Jacqueline Ruth Weaver, most commonly known as Jacki Weaver, was born on 25th May, 1947, in Hurstville, Sydney, Australia. Her mother, Edith, was a Northern England immigrant who married Arthur Weaver, a solicitor. From a young age their daughter showed a desire and almost a need to act. There are a number of carrying stories how Jacki found her way to into the industry. One is about her winning a cruise ship talent contest at the age of 2 1/2. Another is about her being kicked out of Brownies for sneaking off to watch an Esther Williams festival and lastly an elocution teacher she had at the age of nine simply stated that she was born to act.
After finishing school at Hornsby Girls’ High School she desired to be a pop star releasing a cover of ‘Something’s Got a Hold on Me’ which was disastrous, selling a mere 159 copies. But her talents would shine on stage and her fame would be increased not just from her skill as an actress but from her numerous and often capricious relationships as well.
Jacki Weaver’s career is an interesting one not for the roles she has played but for when she was playing them. Her first role was in Stork (1971), one of the first commercially successful films of the Australian cinema revival, or New Wave films. She then was in Alvin Purple (1973), the most successful Australian film at the time, taking the box office record from They’re a Weird Mob (1966). In Alvin Purple she had the casting title of ‘Second Sugar Girl’, a role where she appeared in the nude when persuaded with $500 by director Tim Burstell. She was also in Peter Weir’s Picnic at Hanging Rock (1975), which was one of the first Australian films to gain an international audience, and Caddie (1976) again with Jack Thompson after they played opposite each other in Petersen (1974). She did few other films before she left the screen for 15 years which was Cosi (1996). She returned to film for the acclaimed movie Animal Kingdom (2010), by David Michôd, playing the psychotic matriarch of a Melbourne crime family. She would earn an Oscar nomination in 2011 for her role and squarely put herself back in Hollywood’s mind after 48 years in the business. What is interesting about her film career is that it has seemed to follow the rise of creative Australian film talents, with the likes of Peter Weir, Tim Burstell and George Miller in the 1970’s and in the 80’s. She again gives her skill to the emerging Australian scene now which sees the likes of David Michôd, Joel and Nash Edgerton and others from Blue Tongue Films and Australia.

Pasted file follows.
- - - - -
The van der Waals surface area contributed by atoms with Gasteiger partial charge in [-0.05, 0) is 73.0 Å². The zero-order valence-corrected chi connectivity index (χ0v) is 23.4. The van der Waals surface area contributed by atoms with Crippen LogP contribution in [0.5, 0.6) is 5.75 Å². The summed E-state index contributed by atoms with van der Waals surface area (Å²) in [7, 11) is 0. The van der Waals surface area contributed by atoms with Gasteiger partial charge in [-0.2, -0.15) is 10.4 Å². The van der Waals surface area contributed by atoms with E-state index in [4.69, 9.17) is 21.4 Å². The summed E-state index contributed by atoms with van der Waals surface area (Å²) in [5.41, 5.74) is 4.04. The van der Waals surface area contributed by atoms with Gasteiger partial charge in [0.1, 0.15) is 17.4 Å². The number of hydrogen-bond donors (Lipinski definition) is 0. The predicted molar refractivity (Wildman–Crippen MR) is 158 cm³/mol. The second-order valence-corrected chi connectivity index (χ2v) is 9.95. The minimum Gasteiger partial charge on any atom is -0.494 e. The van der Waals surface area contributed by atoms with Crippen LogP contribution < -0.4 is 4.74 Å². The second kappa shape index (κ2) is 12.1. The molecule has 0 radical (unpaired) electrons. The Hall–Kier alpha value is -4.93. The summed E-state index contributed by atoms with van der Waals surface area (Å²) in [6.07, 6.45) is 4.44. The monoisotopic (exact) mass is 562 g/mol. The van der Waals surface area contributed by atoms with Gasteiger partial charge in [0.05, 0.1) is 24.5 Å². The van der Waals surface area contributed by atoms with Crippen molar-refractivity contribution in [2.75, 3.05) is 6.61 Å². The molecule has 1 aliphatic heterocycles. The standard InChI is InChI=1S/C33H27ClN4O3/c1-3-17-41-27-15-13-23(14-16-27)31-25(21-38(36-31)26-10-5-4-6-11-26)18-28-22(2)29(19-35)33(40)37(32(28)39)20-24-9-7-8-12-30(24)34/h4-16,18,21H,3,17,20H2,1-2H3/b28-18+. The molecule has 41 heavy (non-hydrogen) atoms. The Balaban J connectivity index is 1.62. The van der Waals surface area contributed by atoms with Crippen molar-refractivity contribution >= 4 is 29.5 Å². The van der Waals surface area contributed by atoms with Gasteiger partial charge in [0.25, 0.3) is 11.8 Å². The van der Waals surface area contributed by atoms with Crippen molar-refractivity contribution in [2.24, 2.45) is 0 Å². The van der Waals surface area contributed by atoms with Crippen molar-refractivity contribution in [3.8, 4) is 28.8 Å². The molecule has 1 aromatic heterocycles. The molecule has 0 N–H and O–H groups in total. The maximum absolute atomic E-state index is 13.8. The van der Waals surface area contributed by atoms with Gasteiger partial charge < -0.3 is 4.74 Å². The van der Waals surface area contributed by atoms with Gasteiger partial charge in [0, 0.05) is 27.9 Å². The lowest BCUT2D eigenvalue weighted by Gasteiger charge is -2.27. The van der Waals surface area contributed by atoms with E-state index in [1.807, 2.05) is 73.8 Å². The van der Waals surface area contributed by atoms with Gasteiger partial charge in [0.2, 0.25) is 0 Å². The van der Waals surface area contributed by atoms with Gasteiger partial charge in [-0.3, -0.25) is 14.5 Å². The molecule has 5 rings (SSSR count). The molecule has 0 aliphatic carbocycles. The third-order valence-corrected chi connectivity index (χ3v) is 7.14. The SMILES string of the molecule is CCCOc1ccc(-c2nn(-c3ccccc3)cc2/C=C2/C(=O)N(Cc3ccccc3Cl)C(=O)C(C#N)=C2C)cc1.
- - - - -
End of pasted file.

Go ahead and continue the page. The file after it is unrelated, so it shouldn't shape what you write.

As noted as she was on-screen and stage, her private life has often made the headlines. Before Paris Hilton was famous for being famous, Jacki Weaver could have claimed that title. Her first stage appearance was in Cinderella at age 15. From there she started a relationship with Bryan Davies, a TV star and pop singer. Following that she met David Price whom she married after one date when she was only 18. She even did a spread in Women’s Weekly where in the same edition she talked about her relationship with Bryan Davies and her up-coming marriage to David Price in separate articles. The marriage ended after two years when she had an affair with an English fellow, John Walters, who was 30 years her senior, her resultant son, Dylan, made headlines for being born out of wed lock in 1970. Her marriage was one filled with amphetamines, so much so that she fell asleep next to ex-PM Gough Whitlam at a black tie event. She swore off drugs after finding herself on a cliff face believing she could fly. Her son saved her with the words, “don’t be ridiculous, there’s no way you can fly.” He was four.
Her most lasting relationship was with Richard Wherrett, a theatre director. Although he was a homosexual they had a relationship that lasted until his death in 2001 from hepatitis C, it was one filled with love on both sides and one could argue of kindred spirits. The relationship did end at one point in the early days; she then was with boom operator Max Hessener whom she met on the set of The Removalists (1975). She left Max while he was away in England for producer Phil Davies. Four years after that break up she met media personality Derryn Hinch and they had a marriage that lasted 12 years. He won her over when she was performing in Adelaide with a $5,000 ad declaring his love for the play and for her. She was called to the bedside of Richard Wherrett – leaving a boyfriend in Paddington to do so – as he lay dying, she stayed with him for weeks and through his death. She met South African actor Sean Taylor in 2002 on the ironic named theatre production Soul Mates and have married since.
She was sexually abused from the ages of 7 to 11 by a family friend who baby-sat for the family. She then claims that she was sexually active at 12. Although a number of people would look at that abuse and connect it to her long list of sexual partners/relationships, she doesn’t, these days, worry about that part of her past. Although it did affect her during her 20’s, where she thought about physically harming him, he is now dead. She, meanwhile, is about to start a revival of her film career… much like the Australian film industry around her.
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